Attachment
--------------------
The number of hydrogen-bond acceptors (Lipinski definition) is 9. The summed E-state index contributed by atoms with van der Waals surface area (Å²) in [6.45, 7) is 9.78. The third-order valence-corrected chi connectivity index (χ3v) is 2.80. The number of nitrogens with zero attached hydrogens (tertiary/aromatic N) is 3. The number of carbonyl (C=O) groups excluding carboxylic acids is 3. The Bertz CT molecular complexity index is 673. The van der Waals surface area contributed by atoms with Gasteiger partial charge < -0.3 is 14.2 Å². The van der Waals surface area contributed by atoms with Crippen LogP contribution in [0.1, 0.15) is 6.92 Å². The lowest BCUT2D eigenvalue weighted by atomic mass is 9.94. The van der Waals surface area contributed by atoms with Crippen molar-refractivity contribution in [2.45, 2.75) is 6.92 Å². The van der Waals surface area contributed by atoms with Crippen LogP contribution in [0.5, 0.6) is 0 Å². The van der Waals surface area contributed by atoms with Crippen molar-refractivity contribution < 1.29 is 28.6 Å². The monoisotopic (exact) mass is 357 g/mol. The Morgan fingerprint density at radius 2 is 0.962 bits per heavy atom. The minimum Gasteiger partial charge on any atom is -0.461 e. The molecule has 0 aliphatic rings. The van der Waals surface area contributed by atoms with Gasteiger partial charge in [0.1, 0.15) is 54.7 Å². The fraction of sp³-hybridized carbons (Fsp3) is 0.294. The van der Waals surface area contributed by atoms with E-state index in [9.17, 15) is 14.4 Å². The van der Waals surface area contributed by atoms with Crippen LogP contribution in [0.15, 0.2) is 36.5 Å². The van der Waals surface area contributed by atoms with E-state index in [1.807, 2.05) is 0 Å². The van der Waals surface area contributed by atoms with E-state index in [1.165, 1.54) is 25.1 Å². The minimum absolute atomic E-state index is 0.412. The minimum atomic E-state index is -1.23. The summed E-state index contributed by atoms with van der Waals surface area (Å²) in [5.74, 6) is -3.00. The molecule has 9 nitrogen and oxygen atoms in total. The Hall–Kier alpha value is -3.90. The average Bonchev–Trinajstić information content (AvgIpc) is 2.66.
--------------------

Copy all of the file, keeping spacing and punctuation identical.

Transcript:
The number of hydrogen-bond acceptors (Lipinski definition) is 9. The summed E-state index contributed by atoms with van der Waals surface area (Å²) in [6.45, 7) is 9.78. The third-order valence-corrected chi connectivity index (χ3v) is 2.80. The number of nitrogens with zero attached hydrogens (tertiary/aromatic N) is 3. The number of carbonyl (C=O) groups excluding carboxylic acids is 3. The Bertz CT molecular complexity index is 673. The van der Waals surface area contributed by atoms with Gasteiger partial charge < -0.3 is 14.2 Å². The van der Waals surface area contributed by atoms with Crippen LogP contribution in [0.1, 0.15) is 6.92 Å². The lowest BCUT2D eigenvalue weighted by atomic mass is 9.94. The van der Waals surface area contributed by atoms with Crippen molar-refractivity contribution in [2.45, 2.75) is 6.92 Å². The van der Waals surface area contributed by atoms with Crippen LogP contribution in [0.5, 0.6) is 0 Å². The van der Waals surface area contributed by atoms with Crippen molar-refractivity contribution < 1.29 is 28.6 Å². The monoisotopic (exact) mass is 357 g/mol. The Morgan fingerprint density at radius 2 is 0.962 bits per heavy atom. The minimum Gasteiger partial charge on any atom is -0.461 e. The molecule has 0 aliphatic rings. The van der Waals surface area contributed by atoms with Gasteiger partial charge in [0.1, 0.15) is 54.7 Å². The fraction of sp³-hybridized carbons (Fsp3) is 0.294. The van der Waals surface area contributed by atoms with E-state index in [9.17, 15) is 14.4 Å². The van der Waals surface area contributed by atoms with Crippen LogP contribution in [0.15, 0.2) is 36.5 Å². The van der Waals surface area contributed by atoms with E-state index in [1.807, 2.05) is 0 Å². The van der Waals surface area contributed by atoms with E-state index in [1.165, 1.54) is 25.1 Å². The minimum absolute atomic E-state index is 0.412. The minimum atomic E-state index is -1.23. The summed E-state index contributed by atoms with van der Waals surface area (Å²) in [5.74, 6) is -3.00. The molecule has 9 nitrogen and oxygen atoms in total. The Hall–Kier alpha value is -3.90. The average Bonchev–Trinajstić information content (AvgIpc) is 2.66.